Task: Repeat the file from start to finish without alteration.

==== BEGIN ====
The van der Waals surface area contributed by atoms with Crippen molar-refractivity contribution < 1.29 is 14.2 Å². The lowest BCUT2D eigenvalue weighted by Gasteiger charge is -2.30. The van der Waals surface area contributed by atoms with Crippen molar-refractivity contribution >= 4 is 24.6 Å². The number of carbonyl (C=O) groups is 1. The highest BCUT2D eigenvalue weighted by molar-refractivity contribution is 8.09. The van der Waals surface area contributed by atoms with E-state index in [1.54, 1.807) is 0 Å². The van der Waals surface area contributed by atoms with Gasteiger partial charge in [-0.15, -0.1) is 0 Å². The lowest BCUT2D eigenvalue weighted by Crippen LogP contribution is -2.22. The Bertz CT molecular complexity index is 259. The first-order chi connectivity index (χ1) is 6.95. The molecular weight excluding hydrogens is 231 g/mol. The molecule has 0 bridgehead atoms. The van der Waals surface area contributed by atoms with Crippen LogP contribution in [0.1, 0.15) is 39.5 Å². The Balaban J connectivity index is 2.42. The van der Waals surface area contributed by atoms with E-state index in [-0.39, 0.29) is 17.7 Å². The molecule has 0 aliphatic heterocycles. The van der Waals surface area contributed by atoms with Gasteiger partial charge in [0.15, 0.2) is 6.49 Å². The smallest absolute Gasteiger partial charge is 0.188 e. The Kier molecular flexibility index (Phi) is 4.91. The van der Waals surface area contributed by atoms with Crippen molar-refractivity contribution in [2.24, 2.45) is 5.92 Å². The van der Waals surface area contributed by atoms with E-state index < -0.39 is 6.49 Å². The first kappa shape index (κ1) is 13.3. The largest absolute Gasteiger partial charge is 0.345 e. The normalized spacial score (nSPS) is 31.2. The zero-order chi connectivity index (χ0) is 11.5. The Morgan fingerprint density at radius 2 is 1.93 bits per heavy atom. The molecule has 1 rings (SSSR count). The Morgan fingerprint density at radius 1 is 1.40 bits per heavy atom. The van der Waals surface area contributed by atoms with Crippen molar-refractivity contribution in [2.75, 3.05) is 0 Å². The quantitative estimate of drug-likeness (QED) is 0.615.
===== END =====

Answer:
The van der Waals surface area contributed by atoms with Crippen molar-refractivity contribution < 1.29 is 14.2 Å². The lowest BCUT2D eigenvalue weighted by Gasteiger charge is -2.30. The van der Waals surface area contributed by atoms with Crippen molar-refractivity contribution >= 4 is 24.6 Å². The number of carbonyl (C=O) groups is 1. The highest BCUT2D eigenvalue weighted by molar-refractivity contribution is 8.09. The van der Waals surface area contributed by atoms with E-state index in [1.54, 1.807) is 0 Å². The van der Waals surface area contributed by atoms with Gasteiger partial charge in [-0.15, -0.1) is 0 Å². The lowest BCUT2D eigenvalue weighted by Crippen LogP contribution is -2.22. The Bertz CT molecular complexity index is 259. The first-order chi connectivity index (χ1) is 6.95. The molecular weight excluding hydrogens is 231 g/mol. The molecule has 0 bridgehead atoms. The van der Waals surface area contributed by atoms with Crippen LogP contribution in [0.1, 0.15) is 39.5 Å². The Balaban J connectivity index is 2.42. The van der Waals surface area contributed by atoms with E-state index in [-0.39, 0.29) is 17.7 Å². The molecule has 0 aliphatic heterocycles. The van der Waals surface area contributed by atoms with Gasteiger partial charge in [0.15, 0.2) is 6.49 Å². The smallest absolute Gasteiger partial charge is 0.188 e. The Kier molecular flexibility index (Phi) is 4.91. The van der Waals surface area contributed by atoms with Crippen molar-refractivity contribution in [2.24, 2.45) is 5.92 Å². The van der Waals surface area contributed by atoms with E-state index < -0.39 is 6.49 Å². The first kappa shape index (κ1) is 13.3. The largest absolute Gasteiger partial charge is 0.345 e. The normalized spacial score (nSPS) is 31.2. The zero-order chi connectivity index (χ0) is 11.5. The Morgan fingerprint density at radius 2 is 1.93 bits per heavy atom. The molecule has 1 rings (SSSR count). The Morgan fingerprint density at radius 1 is 1.40 bits per heavy atom. The van der Waals surface area contributed by atoms with Crippen molar-refractivity contribution in [2.75, 3.05) is 0 Å². The quantitative estimate of drug-likeness (QED) is 0.615.